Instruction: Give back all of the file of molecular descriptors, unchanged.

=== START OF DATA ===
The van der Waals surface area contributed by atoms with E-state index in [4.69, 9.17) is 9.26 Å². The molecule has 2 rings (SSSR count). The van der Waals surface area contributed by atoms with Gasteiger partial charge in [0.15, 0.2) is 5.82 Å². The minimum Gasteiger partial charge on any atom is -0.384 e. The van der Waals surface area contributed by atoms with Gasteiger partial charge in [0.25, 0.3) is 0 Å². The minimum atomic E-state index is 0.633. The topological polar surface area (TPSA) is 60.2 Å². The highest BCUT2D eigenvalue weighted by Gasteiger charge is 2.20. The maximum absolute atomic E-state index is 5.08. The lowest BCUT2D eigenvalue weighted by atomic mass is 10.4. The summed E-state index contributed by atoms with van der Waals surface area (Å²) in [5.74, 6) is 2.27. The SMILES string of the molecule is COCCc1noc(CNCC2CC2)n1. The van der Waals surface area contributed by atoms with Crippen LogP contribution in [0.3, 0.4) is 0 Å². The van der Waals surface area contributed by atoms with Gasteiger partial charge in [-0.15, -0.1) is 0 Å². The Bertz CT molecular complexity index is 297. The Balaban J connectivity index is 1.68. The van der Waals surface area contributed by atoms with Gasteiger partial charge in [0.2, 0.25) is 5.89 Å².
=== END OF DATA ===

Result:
The van der Waals surface area contributed by atoms with E-state index in [4.69, 9.17) is 9.26 Å². The molecule has 2 rings (SSSR count). The van der Waals surface area contributed by atoms with Gasteiger partial charge in [0.15, 0.2) is 5.82 Å². The minimum Gasteiger partial charge on any atom is -0.384 e. The van der Waals surface area contributed by atoms with Gasteiger partial charge in [0.25, 0.3) is 0 Å². The minimum atomic E-state index is 0.633. The topological polar surface area (TPSA) is 60.2 Å². The highest BCUT2D eigenvalue weighted by Gasteiger charge is 2.20. The maximum absolute atomic E-state index is 5.08. The lowest BCUT2D eigenvalue weighted by atomic mass is 10.4. The summed E-state index contributed by atoms with van der Waals surface area (Å²) in [5.74, 6) is 2.27. The SMILES string of the molecule is COCCc1noc(CNCC2CC2)n1. The van der Waals surface area contributed by atoms with Crippen LogP contribution in [0.3, 0.4) is 0 Å². The van der Waals surface area contributed by atoms with Gasteiger partial charge in [-0.15, -0.1) is 0 Å². The Bertz CT molecular complexity index is 297. The Balaban J connectivity index is 1.68. The van der Waals surface area contributed by atoms with Gasteiger partial charge in [0.2, 0.25) is 5.89 Å².